St Simon & St Jude

St Simon & St Jude Church - (photo E M Trendell ARPS)

The twin dedication of St Simon and St Jude is to two Apostles who, according to some accounts, preached the gospel in Persia and were martyred. A church almost certainly stood on this site before the Norman Conquest of 1066.
After becoming redundant, the church was used by the Scouts until 1997.

The Trust has carried out repairs to roofs, flint work, stonework, glazing and gutter. The Trust hopes to clean and repair the important Pettus Monuments and display them in a more appropriate way



Looking at the church from Elm Hill it has three distinct parts: the Tower, of which only the lower part remains; the Nave, with windows and doorway in the Perpendicular style suggesting a late 14th-or early 15th-century date; and the Chancel, with windows in the Decorated style suggesting an early 14th-century date for that part of the building. The large east window overlooking Wensum Street is unusually broad in relation to its height and its mullions widely spaced. Its tracery comprises large double-curved (ogee) shapes, typical of the Decorated style.
Continue briefly along Wensum Street to look at the small churchyard beyond and for a view of the south side of the church. Notice the unusual little wooden lean-to porch to the small Chancel door.

Interior - Lower level

Now retrace your steps into Elm Hill and enter the church by the north doorway. The modern insertions which greet you may be a shock. A concrete floor, cutting across the windows, has been inserted for the full length of the building, the Chancel has been partitioned off from the Nave and stairs and other partitions have been installed. Such apparent vandalism should be seen in the context of the history of the church. In 1892 worship ceased and the building fell into ruin. In 1911the tower partially collapsed. In 1913 it was renovated for use as a Sunday School, but after the Great War decay again set in until in the 1920s demolition was proposed. This was successfully contested by the Norwich Society. On the wall of the Nave you will find a plaque dated 1939 recording the repair of the building by the 'Norwich Amenities Society'.

In 1952, it was leased by the Church to the Boy Scouts Association for use as a shop. The Association's need for additional space and some smaller rooms led to the modern insertions. Some of these would almost certainly not be permitted today, but at that time they enabled the building to be used – and saved. They are all independent of the historic structure and can be removed.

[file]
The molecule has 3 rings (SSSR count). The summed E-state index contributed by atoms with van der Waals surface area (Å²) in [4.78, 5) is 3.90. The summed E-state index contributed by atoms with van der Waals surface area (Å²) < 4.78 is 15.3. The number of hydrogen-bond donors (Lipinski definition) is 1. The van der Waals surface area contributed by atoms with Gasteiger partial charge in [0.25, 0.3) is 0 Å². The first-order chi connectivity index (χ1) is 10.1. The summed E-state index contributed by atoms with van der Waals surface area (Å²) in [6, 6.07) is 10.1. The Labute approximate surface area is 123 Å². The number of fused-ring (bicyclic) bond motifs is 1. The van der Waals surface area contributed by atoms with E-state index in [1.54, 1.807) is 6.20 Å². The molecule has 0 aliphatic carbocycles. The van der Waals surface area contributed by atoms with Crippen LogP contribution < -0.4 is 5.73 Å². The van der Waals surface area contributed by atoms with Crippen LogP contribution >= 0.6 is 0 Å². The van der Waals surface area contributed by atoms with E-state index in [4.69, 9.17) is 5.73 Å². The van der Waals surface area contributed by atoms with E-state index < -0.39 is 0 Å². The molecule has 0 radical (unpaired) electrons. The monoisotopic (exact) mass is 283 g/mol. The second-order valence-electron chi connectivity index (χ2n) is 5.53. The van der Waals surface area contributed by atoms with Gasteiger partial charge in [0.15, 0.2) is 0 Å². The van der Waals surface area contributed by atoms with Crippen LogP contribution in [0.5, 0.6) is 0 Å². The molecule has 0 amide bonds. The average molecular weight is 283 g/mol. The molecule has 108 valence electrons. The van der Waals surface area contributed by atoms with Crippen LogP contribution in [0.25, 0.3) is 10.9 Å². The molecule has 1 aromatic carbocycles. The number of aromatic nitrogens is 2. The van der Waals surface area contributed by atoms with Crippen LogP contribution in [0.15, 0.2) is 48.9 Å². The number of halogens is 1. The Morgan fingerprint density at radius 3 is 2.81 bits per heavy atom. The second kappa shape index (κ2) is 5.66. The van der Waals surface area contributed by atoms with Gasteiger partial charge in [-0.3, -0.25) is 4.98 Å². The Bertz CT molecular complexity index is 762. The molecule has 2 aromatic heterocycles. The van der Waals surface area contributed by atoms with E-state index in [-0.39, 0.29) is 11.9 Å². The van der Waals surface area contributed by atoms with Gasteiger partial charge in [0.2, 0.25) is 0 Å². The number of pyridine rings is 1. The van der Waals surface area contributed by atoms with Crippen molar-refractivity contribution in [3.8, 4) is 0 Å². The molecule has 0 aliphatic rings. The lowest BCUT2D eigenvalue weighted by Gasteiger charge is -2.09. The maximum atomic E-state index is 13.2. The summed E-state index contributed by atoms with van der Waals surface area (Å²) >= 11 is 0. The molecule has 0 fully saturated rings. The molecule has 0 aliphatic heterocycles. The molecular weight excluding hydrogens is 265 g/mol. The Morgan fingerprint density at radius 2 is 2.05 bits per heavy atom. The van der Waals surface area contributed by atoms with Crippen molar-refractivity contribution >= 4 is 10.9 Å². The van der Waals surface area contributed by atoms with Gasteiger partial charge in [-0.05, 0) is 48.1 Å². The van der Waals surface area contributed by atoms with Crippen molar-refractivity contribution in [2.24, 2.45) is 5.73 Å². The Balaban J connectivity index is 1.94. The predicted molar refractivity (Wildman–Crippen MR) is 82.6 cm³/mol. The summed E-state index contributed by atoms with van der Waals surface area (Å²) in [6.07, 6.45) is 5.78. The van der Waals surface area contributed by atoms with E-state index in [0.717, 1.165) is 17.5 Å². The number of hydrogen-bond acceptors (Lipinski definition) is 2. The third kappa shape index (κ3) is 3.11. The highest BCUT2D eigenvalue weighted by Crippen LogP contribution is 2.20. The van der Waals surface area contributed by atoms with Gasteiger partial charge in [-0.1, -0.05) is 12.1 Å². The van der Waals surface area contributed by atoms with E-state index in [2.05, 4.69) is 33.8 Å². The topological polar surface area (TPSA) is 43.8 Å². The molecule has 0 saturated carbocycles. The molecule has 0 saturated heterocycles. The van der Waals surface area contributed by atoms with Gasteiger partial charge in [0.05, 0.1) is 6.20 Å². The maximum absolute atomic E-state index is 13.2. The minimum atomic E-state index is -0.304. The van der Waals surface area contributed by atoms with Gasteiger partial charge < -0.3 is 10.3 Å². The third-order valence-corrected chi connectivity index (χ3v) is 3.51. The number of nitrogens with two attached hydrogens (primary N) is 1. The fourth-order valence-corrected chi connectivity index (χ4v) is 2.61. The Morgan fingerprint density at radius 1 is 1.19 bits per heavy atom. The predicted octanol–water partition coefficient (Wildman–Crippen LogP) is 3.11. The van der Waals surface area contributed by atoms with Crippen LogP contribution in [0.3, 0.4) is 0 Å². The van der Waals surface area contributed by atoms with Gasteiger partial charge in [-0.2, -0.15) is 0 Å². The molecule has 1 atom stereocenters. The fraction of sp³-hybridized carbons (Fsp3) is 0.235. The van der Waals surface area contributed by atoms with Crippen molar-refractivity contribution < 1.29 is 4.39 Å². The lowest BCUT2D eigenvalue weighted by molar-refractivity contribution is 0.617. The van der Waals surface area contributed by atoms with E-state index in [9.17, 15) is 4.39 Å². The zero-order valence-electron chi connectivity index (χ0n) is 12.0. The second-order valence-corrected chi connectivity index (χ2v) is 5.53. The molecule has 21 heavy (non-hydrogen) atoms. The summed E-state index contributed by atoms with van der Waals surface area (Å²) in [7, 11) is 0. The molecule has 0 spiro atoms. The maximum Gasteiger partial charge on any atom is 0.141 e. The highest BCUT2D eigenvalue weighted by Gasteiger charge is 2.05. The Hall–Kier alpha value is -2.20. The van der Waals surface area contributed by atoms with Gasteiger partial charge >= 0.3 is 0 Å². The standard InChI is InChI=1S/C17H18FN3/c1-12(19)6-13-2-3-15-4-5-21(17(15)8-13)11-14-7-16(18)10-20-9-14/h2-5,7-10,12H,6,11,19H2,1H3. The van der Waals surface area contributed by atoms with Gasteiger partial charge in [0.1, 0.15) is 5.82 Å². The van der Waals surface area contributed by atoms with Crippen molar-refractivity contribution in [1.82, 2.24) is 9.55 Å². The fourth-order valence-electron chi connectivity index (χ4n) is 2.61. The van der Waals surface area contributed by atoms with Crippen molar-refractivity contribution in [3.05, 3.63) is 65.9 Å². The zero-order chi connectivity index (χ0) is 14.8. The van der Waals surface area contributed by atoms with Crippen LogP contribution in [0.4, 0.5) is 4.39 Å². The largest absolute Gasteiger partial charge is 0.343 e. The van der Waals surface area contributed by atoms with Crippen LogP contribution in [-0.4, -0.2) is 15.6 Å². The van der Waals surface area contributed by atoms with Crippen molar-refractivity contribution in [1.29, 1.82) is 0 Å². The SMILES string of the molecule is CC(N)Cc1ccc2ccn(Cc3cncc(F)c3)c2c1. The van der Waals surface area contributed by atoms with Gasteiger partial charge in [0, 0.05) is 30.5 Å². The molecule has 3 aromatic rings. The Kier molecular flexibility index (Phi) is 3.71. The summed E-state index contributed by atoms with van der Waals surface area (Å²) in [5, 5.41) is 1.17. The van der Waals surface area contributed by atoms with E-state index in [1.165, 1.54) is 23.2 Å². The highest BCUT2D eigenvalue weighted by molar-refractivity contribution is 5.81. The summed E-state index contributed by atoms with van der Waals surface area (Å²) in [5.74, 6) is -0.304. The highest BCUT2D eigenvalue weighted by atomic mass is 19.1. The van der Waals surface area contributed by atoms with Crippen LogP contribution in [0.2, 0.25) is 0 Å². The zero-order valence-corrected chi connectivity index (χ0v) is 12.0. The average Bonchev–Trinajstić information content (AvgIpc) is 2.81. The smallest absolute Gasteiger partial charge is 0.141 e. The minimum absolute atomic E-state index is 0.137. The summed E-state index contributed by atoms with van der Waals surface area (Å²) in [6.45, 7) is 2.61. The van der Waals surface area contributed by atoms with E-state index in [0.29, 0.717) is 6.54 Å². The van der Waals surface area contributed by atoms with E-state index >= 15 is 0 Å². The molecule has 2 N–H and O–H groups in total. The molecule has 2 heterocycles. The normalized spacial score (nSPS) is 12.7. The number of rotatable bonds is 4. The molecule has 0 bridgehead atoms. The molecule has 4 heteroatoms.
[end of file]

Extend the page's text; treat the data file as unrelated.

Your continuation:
But now for the surprise and the church's greatest treasures. At the far end of the large room, enclosed for protection in brightly painted blur cupboards, are the Pettus family monuments. The family lived in Elm Hill and then at Rackheath in the 16th and 17th centuries. To the right of the blocked chancel arch are Thomas Pettus (Mayor 1590, died 1597) and his wife, kneeling at a prayer desk, their boys to one side and their girls to the other. North of the arch is Sir John Pettus (Mayor 1608, died 1614), reclining uncomfortably on one elbow, in full armour with gauntlet in hand. Above him are his two sons and four daughters. Higher still are his son, Sir Augustus Pettus, (died 1613) and his wife Abigail. The upper monument extends above the inserted floor.

To learn more about the Pettus family and their memorial click here

Interior - Upper level

Now return to the entrance and go upstairs. The upper part of the former Nave is a fine space: the insertion of the floor has given rise to a room of unique character, with the roof being that much closer and the windows coming down to the floor. Notice the arched braced roof trusses and wall posts.
From here go through a door in the blocked archway into the upper part of the former Chancel. This is a pleasant room, with a fine view through the great east window.

Thank you Norwich Town Close Estate and Norfolk County Council

Recently repairs have been made to the chancel ceiling which were made possible by the generous donations from the Norwich Town Close Estate Charity and Norfolk County Council, which have been greatly appreciated.


Churches managed by NHCT are highlighted in in bold below. Click to visit a church.
All Saints Westlegate St. George Tombland St. Julian St. Michael at Plea
St. Andrew St. Giles St. Lawrence St. Peter Hungate
St. Augustine St. Gregory St. Margaret St. Peter Mancroft
St. Benedict St. Helen St. Martin at Oak St. Peter Parmentergate
St. Clement St. James Pockthorpe St. Martin at Palace Plain St. Saviour
St. Edmund Fishergate St. John de Sepulchre St. Mary Coslany St. Simon & St. Jude
St. Etheldreda St. John Maddermarket St. Mary the Less St. Stephen
St. George Colegate St. John Timberhill St. Michael(Miles) Coslany St. Swithin